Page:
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April 1936

MYOCLONIC AND EPILEPTIC ATTACKS PRECIPITATED BY BRIGHT LIGHT

Author Affiliations

Boston

From the Henry Phipps Psychiatric Clinic of the Johns Hopkins Hospital, Baltimore, and the Department of Neuropathology, the Harvard University Medical School.

Arch NeurPsych. 1936;35(4):868-875. doi:10.1001/archneurpsyc.1936.02260040178013
Abstract

Hughlings Jackson urged repeatedly that the experiments of nature on man should be described, although their interpretation must often remain incomplete for the time. In the following unusual case the condition may be evaluated in terms of postencephalitis, myoclonus or reflex epilepsy. The patient's definite responses to exposure of the eyes to bright light were so constant that the history and observations are recorded, although many important questions must be left unanswered for the present.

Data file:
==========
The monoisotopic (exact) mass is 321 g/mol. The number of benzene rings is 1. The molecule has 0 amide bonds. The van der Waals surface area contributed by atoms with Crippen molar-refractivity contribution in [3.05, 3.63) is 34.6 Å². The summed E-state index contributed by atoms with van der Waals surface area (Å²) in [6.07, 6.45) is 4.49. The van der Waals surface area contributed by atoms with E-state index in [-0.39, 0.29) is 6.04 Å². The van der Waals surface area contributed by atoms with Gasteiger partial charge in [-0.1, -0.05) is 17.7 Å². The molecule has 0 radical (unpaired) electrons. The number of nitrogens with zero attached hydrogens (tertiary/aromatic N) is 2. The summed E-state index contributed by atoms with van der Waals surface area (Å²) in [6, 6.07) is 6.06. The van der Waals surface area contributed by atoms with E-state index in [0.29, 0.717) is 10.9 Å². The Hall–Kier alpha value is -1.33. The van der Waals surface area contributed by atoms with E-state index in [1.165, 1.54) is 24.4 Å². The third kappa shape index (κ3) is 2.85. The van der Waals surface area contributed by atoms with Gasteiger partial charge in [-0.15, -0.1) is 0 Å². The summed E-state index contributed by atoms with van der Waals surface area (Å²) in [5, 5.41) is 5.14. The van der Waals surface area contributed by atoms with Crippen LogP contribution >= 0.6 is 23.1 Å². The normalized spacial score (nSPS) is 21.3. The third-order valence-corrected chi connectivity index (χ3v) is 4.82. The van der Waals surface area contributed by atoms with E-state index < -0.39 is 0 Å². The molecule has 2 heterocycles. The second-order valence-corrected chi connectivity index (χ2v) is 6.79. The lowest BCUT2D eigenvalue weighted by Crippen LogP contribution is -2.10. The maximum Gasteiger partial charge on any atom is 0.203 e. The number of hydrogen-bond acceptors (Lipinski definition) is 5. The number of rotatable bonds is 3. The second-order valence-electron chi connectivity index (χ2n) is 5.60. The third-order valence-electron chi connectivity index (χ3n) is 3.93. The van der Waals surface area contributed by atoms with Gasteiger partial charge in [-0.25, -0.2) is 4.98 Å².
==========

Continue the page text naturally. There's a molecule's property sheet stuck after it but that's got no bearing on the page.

REPORT OF A CASE 

History.  —A farmer's daughter, aged 24, unmarried, had been admitted to the Springfield State Hospital, Sykesville, Md., on June 4, 1929, at the age of 19 years, because of epileptiform convulsions, inability to withstand bright sunlight and increasing mental deterioration. Her first convulsion occurred at the age of 7 years. At the age of 13 she had two more, during the summer of 1923. Having progressed in school regularly thus far

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